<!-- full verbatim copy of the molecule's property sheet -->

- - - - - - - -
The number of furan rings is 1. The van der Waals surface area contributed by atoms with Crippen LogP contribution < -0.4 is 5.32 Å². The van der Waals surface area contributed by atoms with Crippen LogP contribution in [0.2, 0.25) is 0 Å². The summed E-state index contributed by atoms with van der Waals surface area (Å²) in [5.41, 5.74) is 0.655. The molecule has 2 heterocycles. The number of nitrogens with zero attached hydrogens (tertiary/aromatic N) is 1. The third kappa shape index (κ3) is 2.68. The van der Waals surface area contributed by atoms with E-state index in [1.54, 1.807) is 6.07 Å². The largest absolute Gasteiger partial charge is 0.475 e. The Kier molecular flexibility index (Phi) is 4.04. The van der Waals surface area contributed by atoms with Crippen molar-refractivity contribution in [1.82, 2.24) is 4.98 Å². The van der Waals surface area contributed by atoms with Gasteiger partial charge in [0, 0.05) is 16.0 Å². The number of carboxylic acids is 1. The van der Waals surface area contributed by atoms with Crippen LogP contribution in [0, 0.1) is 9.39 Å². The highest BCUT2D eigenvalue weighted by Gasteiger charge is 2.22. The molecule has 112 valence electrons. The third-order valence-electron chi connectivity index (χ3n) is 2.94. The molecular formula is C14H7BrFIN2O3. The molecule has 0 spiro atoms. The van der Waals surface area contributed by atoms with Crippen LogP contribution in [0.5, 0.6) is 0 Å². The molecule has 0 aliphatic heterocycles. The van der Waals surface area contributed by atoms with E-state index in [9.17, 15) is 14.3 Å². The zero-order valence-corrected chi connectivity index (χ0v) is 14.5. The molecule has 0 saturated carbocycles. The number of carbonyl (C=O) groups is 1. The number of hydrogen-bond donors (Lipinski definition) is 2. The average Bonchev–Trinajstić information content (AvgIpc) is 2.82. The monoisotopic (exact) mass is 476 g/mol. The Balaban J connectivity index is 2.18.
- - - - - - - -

The number of furan rings is 1. The van der Waals surface area contributed by atoms with Crippen LogP contribution < -0.4 is 5.32 Å². The van der Waals surface area contributed by atoms with Crippen LogP contribution in [0.2, 0.25) is 0 Å². The summed E-state index contributed by atoms with van der Waals surface area (Å²) in [5.41, 5.74) is 0.655. The molecule has 2 heterocycles. The number of nitrogens with zero attached hydrogens (tertiary/aromatic N) is 1. The third kappa shape index (κ3) is 2.68. The van der Waals surface area contributed by atoms with E-state index in [1.54, 1.807) is 6.07 Å². The largest absolute Gasteiger partial charge is 0.475 e. The Kier molecular flexibility index (Phi) is 4.04. The van der Waals surface area contributed by atoms with Crippen molar-refractivity contribution in [1.82, 2.24) is 4.98 Å². The van der Waals surface area contributed by atoms with Gasteiger partial charge in [0, 0.05) is 16.0 Å². The number of carboxylic acids is 1. The van der Waals surface area contributed by atoms with Crippen LogP contribution in [0, 0.1) is 9.39 Å². The highest BCUT2D eigenvalue weighted by Gasteiger charge is 2.22. The molecule has 112 valence electrons. The third-order valence-electron chi connectivity index (χ3n) is 2.94. The molecular formula is C14H7BrFIN2O3. The molecule has 0 spiro atoms. The van der Waals surface area contributed by atoms with Crippen LogP contribution in [0.5, 0.6) is 0 Å². The molecule has 0 aliphatic heterocycles. The van der Waals surface area contributed by atoms with E-state index in [9.17, 15) is 14.3 Å². The zero-order valence-corrected chi connectivity index (χ0v) is 14.5. The molecule has 0 saturated carbocycles. The number of carbonyl (C=O) groups is 1. The number of hydrogen-bond donors (Lipinski definition) is 2. The average Bonchev–Trinajstić information content (AvgIpc) is 2.82. The monoisotopic (exact) mass is 476 g/mol. The Balaban J connectivity index is 2.18.